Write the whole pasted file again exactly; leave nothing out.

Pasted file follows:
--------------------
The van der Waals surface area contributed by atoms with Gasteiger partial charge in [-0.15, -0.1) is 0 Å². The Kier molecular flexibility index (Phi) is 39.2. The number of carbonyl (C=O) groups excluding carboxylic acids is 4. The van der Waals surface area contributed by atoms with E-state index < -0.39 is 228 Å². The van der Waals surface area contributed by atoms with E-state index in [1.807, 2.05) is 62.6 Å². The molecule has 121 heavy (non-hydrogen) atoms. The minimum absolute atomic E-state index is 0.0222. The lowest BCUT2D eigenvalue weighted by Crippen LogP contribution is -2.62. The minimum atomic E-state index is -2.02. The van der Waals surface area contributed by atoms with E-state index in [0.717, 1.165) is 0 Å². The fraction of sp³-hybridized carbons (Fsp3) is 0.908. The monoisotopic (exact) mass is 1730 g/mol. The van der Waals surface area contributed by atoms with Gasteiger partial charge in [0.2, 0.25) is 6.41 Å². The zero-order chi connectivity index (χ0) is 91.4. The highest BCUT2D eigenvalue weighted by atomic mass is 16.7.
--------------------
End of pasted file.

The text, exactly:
The van der Waals surface area contributed by atoms with Gasteiger partial charge in [-0.15, -0.1) is 0 Å². The Kier molecular flexibility index (Phi) is 39.2. The number of carbonyl (C=O) groups excluding carboxylic acids is 4. The van der Waals surface area contributed by atoms with E-state index < -0.39 is 228 Å². The van der Waals surface area contributed by atoms with E-state index in [1.807, 2.05) is 62.6 Å². The molecule has 121 heavy (non-hydrogen) atoms. The minimum absolute atomic E-state index is 0.0222. The lowest BCUT2D eigenvalue weighted by Crippen LogP contribution is -2.62. The minimum atomic E-state index is -2.02. The van der Waals surface area contributed by atoms with E-state index in [0.717, 1.165) is 0 Å². The fraction of sp³-hybridized carbons (Fsp3) is 0.908. The monoisotopic (exact) mass is 1730 g/mol. The van der Waals surface area contributed by atoms with Gasteiger partial charge in [0.2, 0.25) is 6.41 Å². The zero-order chi connectivity index (χ0) is 91.4. The highest BCUT2D eigenvalue weighted by atomic mass is 16.7.